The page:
Yanica Sant: Malta regulation evolving with gaming industry

Yanica Sant: Malta regulation evolving with gaming industry

CalvinAyre.com’s Stephanie Tower spoke with Malta Gaming Authority’s Yanica Sant on the regulator’s initiatives to stay relevant to the industry.

Malta Gaming Authority (MGA) Senior Legal Counsel Yanica Sant cites an open dialogue with industry players as key to effective regulation. “We always leave an open communication between ourselves and with operators, and with the public in general… We do not take the approach of a strict headmaster who will expel anyone who doesn’t comply. We help them grow and we help them together, because that’s the only way that players can be protected, and that the industry can go in a regulated manner,” she said.

In 2018, the archipelago underwent an overhaul of its regulatory framework for gambling to streamline processes and concentrate efforts on areas that need more supervision. From the issuance of an assortment of licenses, the agency narrowed this down to two types: business-to-consumer (B2C) and business-to-business (B2B). Before the framework was renewed, Sant said it was “a few years old, and in the gaming industry, a few years is a very long time.”

MGA has been vigilant in assuaging fears of gambling being used for illegal purposes. “Work is being done even when companies are about to get a license, and when companies are getting licensed, investigations are always ongoing. We’ve also had a newly enlarged anti-money laundering team, which is actually constantly conducting interviews with gaming companies and investigations and reports, and together with the FIU [Financial Intelligence Unit], and we’re taking this aspect very seriously,” she said.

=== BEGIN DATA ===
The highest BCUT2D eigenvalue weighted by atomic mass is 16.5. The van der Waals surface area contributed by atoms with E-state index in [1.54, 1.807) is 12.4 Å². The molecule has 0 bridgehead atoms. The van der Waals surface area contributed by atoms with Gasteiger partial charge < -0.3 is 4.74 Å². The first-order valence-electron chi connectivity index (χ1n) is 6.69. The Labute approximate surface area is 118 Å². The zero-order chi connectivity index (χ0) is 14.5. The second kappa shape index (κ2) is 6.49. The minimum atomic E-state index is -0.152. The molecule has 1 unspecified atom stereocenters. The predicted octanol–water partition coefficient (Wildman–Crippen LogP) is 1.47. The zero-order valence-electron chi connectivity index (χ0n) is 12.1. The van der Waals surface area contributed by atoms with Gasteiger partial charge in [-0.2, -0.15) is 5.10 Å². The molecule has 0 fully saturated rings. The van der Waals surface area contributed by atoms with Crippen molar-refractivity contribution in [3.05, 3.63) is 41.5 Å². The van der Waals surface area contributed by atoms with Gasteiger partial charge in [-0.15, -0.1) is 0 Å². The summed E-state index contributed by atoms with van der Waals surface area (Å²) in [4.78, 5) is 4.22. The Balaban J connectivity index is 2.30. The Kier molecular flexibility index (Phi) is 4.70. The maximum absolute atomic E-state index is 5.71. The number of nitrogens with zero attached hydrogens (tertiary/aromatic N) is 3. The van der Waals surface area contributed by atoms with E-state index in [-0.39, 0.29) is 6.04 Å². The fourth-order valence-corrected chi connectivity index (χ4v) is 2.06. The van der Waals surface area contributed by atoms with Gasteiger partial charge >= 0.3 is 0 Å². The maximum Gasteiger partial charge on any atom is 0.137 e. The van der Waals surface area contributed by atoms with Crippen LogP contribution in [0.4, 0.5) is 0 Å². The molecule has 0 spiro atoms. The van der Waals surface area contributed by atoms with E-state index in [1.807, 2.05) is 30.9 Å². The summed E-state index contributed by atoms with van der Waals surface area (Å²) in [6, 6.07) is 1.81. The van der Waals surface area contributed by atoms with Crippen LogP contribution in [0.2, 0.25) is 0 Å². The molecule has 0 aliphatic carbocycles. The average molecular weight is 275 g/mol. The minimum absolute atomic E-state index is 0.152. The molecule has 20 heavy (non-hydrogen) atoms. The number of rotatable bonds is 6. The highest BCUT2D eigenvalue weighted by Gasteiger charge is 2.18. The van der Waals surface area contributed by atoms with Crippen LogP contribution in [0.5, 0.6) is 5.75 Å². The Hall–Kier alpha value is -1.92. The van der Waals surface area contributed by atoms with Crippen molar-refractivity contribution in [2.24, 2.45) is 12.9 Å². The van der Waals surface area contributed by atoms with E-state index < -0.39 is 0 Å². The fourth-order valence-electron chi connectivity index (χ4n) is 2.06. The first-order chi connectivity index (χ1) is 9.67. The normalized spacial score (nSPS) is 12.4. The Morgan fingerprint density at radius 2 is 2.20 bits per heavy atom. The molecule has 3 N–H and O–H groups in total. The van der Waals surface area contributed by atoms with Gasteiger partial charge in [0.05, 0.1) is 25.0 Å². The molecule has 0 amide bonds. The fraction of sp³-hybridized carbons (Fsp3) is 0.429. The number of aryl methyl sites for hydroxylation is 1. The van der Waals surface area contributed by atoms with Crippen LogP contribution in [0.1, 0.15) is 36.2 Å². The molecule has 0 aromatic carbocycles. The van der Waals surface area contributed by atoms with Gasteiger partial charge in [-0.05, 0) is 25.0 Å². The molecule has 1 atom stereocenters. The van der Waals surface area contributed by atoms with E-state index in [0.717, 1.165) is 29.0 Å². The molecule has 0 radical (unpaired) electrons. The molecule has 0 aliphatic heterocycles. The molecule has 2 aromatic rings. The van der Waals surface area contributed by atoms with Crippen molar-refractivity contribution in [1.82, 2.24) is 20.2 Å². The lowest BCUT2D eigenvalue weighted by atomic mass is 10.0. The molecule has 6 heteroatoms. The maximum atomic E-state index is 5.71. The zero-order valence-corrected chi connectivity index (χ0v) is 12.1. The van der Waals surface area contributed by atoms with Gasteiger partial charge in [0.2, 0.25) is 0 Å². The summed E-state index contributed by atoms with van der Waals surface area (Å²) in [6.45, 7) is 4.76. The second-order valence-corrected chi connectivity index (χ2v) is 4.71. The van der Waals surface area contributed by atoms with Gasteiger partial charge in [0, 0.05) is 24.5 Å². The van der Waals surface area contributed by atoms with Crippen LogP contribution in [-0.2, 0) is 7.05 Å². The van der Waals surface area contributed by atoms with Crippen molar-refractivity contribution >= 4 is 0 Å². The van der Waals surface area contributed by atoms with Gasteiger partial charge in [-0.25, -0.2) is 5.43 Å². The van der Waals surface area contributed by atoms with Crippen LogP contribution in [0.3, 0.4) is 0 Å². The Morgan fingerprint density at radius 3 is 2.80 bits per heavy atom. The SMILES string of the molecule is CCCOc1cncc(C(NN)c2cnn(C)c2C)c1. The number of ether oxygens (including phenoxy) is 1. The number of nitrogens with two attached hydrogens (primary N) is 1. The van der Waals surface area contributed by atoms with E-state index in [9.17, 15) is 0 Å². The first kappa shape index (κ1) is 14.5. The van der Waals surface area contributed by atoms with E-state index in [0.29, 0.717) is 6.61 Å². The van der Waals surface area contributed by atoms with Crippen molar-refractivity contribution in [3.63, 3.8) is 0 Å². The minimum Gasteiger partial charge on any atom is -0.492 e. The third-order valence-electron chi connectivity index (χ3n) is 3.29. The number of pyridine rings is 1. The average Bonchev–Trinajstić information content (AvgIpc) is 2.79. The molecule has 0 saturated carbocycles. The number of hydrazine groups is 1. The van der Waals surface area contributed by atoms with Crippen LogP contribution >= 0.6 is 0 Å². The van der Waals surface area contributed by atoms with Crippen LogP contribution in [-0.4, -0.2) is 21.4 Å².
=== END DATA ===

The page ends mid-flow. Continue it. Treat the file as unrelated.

The new regulatory framework also keeps from dismissing cryptocurrencies, in spite of prices of coins dropping from previous highs. Sant noted the difference between cryptocurrencies per se and blockchain in general. She explained, “These technologies are new for everyone, and no less for the regulator, and so we believe that a learning curve is there, it exists, we are aware of it, and instead of just saying ‘No, we will not be regulating this,’ we’re regulating it slowly, in a sandbox and closed environment, so that we are able to achieve our regulatory objectives regardless of the technology, and that’s why we have a technology-neutral legislation.”

Among the MGA’s major projects is an online unified self-exclusion database, to ensure that problem gamblers who are self-excluded by one operator are unable to play elsewhere. “We are aware that it is going to take a while… but we are working on it because we truly believe that this was a gap in our consumer protection framework, and we’re trying to close that gap.”

Sant approaches problem gambling as a priority in the interests of all concerned. “It’s no secret compliance costs money, but one thing I always say is that it is not profitable for an operator to have a problem gambler, and problem gamblers, and many operators I know will agree with me on this point, problem gamblers, although they may produce revenue in the short term, they are a long-term, much bigger problem for an operator,” she said, adding that “a good reputation to one operator is a good reputation to the entire industry, and a reputation is what saves an industry, even politically.”